Ensuring 270 years of cutlery’s not fork-gotten
Professor pens directory of city makers
SOME books do exactly what it says on the tin.
Tweedale’s Directory of Sheffield Cutlery manufacturers 1740 to 2010 is one of them.
In short, this tome of almost an inch thick contains a history of the Sheffield Cutlery trades from the 1740s right up to the present day.
Geoffrey Tweedale, a professor of history at Manchester Metropolitan University Business School, has been researching Sheffield’s cutlery industry for more than 30 years.
He’s written several other books on the subject - including Sheffield Steel and America, Steel City Entrepreneurship, Strategy and Technology in Sheffield and the Sheffield Knife Book, a Collectors Guide - but none can be more detailed or comprehensive than his latest work.
Geoff began work on the book in the late 1970s and has had his nose to the grindstone ever since.
But why did he set about such a mammoth task?
“In those days, it was still regarded the Steel City and as I walked out of the railway station the first view was of grimy forges and old cutlery factories,” he says.
“Sheffield has changed much since: many old factories have disappeared and generations are growing up to whom the word Sheffield is no longer synonymous with cutlery.”
The book will do much to ensure that our city’s cutlery heritage is not entirely forgotten.
It first provides a brief history of the industry.
The book moves on to present a massive directory of more than 900 knife, scissor, razor, surgical instrument, silver and electro-plate manufacturers.
The histories of these companies - alongside product and trade mark details - is mixed with fascinating snippets of information about the thousands of individuals who were involved.
Tiny manfacturers like John Thorp, a pen and pocket knife manufacturer who died at work in Howard Street aged 47 and was buried in Ecclesall, sit alongside the giants of the cutlery industry.
The rise and demise of Richardson’s is well documented, as is the progress of some of Sheffield’s finest - Arthur Price, Turner’s, Needham, Veall & Tyzack, Edward Osbourne, Mappin and Webb, Swann and Morton a succession of Wraggs and hundreds and hundreds of others.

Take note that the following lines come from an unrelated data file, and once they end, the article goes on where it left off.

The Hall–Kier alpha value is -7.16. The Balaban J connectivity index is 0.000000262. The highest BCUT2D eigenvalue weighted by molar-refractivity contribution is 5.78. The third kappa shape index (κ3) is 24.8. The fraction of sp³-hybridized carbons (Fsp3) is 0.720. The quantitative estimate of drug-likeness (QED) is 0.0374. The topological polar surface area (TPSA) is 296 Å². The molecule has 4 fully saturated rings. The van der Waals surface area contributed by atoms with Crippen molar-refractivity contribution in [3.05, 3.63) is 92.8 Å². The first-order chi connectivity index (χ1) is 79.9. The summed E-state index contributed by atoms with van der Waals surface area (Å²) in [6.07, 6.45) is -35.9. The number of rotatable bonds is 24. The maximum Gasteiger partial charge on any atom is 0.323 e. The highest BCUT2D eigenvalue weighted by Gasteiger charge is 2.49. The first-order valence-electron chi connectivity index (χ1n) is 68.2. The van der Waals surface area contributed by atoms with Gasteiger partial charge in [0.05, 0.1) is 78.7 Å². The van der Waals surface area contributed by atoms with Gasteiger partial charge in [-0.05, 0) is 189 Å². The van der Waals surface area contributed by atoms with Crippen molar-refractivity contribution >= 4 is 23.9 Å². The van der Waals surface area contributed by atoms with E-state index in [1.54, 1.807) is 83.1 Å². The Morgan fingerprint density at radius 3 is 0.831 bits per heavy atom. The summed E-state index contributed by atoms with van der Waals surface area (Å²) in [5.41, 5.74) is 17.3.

And no book on the subject would be complete without a section on Viners, a family company which rose from humble beginnings to become the largest cutlery factory in the country.
The founders, the book informs us, were a large Jewish family originally named Viener who came to England from their native Germany in the late 19th century.
They settled in Sheffield during the early 1900s and, in 1908, the Vieners occupied Tiger Works in West Street, before moving to Broomspring Works, Bath Street, in 1912.
By 1925, it became Viners and the family used the Little Mesters system to take over smaller companies and then employed the former owners as managers.
The company grew, employing 800 staff in Sheffield alone and, by the 1960s, they had acquired factories in Ireland, Australia and France. Boom times indeed.
Then, in the late 1970s came a tide of cutlery from the Far East swallowing up around 90 per cent of UK demand for stainless steel flatware.
The company reacted by importing its own Far Eastern Cutlery and stamping it with the Made in Sheffield brand which didn’t go down well with the city’s other manufacturers - particularly John Price, manager of Arthur Price.
But it soon became evident that profit margins on these pseudo-Sheffield products were razor-thin and could not support the company, which went into liquidation in 1982.
The name Viners, the once mighty kings of cutlery, is owned by a distributer in London and is now wholly an import brand.
n Priced £30, Tweedale’s Directory of Sheffield Cutlery Manufacturers 1740 to 2010 is available via Lulu.com.
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